Malawians spend more than $12 a month on mobile phones — more than half of average monthly earnings — making it the most expensive place in Africa, and one of the most expensive in the world, to use a mobile phone relative to income, according to a BBC report by Emmanuel Igunza.
On the other end of the spectrum, Mauritius is the cheapest place in Africa to own a mobile phone, according to a report by the International Telecommunications Union, or ITU. Mauritians spend 0.79 percent of average monthly earnings on mobile.
Based in Switzerland, the ITU is a private-public organization that describes itself as global forum through which parties work towards consensus on a wide range of issues affecting the future direction of the ICT industry. ITU members include 193 countries and over 700 private-sector entities and academic institutions.
In major towns in Malawi, everywhere you look you’ll see competing advertising from mobile providers on T-shirts, vans and brands on umbrellas used by street vendors, BBC reports. But two players dominate the market. The Malawi Communications Regulatory Authority is thinking of introducing more data players in the market, and may have to intervene to bring down rates, Ben Chisonga told BBC.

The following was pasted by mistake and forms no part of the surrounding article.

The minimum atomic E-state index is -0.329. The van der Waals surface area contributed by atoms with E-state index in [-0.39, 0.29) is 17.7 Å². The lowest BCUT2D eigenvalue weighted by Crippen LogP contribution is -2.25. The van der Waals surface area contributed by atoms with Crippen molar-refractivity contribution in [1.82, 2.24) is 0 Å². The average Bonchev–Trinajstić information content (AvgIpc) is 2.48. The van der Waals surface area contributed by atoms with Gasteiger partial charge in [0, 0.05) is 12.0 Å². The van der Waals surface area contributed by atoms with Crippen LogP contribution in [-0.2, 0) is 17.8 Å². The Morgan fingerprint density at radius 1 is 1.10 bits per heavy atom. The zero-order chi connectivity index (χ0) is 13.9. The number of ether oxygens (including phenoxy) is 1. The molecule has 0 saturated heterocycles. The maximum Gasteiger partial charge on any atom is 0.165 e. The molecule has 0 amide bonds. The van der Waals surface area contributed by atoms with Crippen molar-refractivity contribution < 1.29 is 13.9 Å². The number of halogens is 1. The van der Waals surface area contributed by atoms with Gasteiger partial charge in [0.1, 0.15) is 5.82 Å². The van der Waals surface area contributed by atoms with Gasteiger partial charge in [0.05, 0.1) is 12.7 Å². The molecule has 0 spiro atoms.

“For the current players, we are thinking of reducing the interconnection rates, which are about four cents per minute, which we believe, is the highest in the continent,” Chisonga said.
Calls between the two networks are high, and many Malawians resort to owning Sim cards.
“Mobile phone penetration is not as high as the 11 million we had earlier estimated,” Chitsonga told BBC. “It might be around 2-to-3 million.”
By comparison, Kenyans and South Africans spend significantly less on mobile — about 5 percent of average monthly earnings. Next door to Malawi in Mozambique, mobile-phone users spend more than a quarter of the average monthly income paying to use their mobile phones.
Here’s how much of their earning Africans are spending on mobile, based on average monthly earnings, according to ITU’s Measuring the Information Society Report 2014.
Mauritius – 0.79 percent of average monthly earnings
Tunisia – 1.62 percent of average monthly earnings
Botswana – 1.64 percent of average monthly earnings
Malawi – 56.29 percent of average monthly earnings
Madagascar – 52.55 percent of average monthly earnings
Central African Republic – 51.63 percent of average monthly earnings
Macau, China – 0.11 percent of average monthly earnings
Hong Kong, China – 0.18 percent of average monthly earnings
Denmark – 0.19 percent of average monthly earnings